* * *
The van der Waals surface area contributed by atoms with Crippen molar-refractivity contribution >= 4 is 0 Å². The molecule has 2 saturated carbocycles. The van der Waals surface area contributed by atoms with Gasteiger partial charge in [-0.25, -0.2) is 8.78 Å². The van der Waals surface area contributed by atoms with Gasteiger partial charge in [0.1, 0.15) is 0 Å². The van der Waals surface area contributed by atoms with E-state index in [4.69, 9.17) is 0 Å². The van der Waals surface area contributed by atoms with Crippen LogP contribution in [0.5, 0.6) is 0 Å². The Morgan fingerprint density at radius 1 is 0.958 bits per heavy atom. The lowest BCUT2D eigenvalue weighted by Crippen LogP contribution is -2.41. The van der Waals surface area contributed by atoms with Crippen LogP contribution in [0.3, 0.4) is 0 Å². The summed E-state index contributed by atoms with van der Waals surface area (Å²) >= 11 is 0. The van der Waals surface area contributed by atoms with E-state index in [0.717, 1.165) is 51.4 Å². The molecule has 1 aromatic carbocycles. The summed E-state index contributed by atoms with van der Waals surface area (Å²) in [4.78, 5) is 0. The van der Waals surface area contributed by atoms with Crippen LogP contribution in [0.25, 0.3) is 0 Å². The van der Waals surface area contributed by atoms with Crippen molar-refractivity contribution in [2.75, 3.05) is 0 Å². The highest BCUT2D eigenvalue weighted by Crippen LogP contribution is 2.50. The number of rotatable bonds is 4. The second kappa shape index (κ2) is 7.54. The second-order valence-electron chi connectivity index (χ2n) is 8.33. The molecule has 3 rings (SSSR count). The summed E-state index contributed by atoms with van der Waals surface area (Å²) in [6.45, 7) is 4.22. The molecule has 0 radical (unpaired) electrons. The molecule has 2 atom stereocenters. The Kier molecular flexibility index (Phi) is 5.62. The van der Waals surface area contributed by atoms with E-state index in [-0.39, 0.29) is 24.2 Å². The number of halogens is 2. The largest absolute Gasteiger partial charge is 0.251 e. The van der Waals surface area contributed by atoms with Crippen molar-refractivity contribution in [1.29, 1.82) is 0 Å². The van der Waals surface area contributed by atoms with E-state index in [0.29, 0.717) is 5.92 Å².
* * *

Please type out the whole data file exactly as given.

The van der Waals surface area contributed by atoms with Crippen molar-refractivity contribution >= 4 is 0 Å². The molecule has 2 saturated carbocycles. The van der Waals surface area contributed by atoms with Gasteiger partial charge in [-0.25, -0.2) is 8.78 Å². The van der Waals surface area contributed by atoms with Gasteiger partial charge in [0.1, 0.15) is 0 Å². The van der Waals surface area contributed by atoms with E-state index in [4.69, 9.17) is 0 Å². The van der Waals surface area contributed by atoms with Crippen LogP contribution in [0.5, 0.6) is 0 Å². The Morgan fingerprint density at radius 1 is 0.958 bits per heavy atom. The lowest BCUT2D eigenvalue weighted by Crippen LogP contribution is -2.41. The van der Waals surface area contributed by atoms with Crippen LogP contribution in [0.3, 0.4) is 0 Å². The summed E-state index contributed by atoms with van der Waals surface area (Å²) >= 11 is 0. The van der Waals surface area contributed by atoms with E-state index in [0.717, 1.165) is 51.4 Å². The molecule has 1 aromatic carbocycles. The summed E-state index contributed by atoms with van der Waals surface area (Å²) in [4.78, 5) is 0. The van der Waals surface area contributed by atoms with Crippen LogP contribution in [0.25, 0.3) is 0 Å². The van der Waals surface area contributed by atoms with Crippen molar-refractivity contribution in [2.75, 3.05) is 0 Å². The highest BCUT2D eigenvalue weighted by Crippen LogP contribution is 2.50. The number of rotatable bonds is 4. The second kappa shape index (κ2) is 7.54. The second-order valence-electron chi connectivity index (χ2n) is 8.33. The molecule has 3 rings (SSSR count). The summed E-state index contributed by atoms with van der Waals surface area (Å²) in [6.45, 7) is 4.22. The molecule has 0 radical (unpaired) electrons. The molecule has 2 atom stereocenters. The Kier molecular flexibility index (Phi) is 5.62. The van der Waals surface area contributed by atoms with E-state index in [-0.39, 0.29) is 24.2 Å². The number of halogens is 2. The largest absolute Gasteiger partial charge is 0.251 e. The van der Waals surface area contributed by atoms with Crippen molar-refractivity contribution in [1.29, 1.82) is 0 Å². The van der Waals surface area contributed by atoms with E-state index in [0.29, 0.717) is 5.92 Å².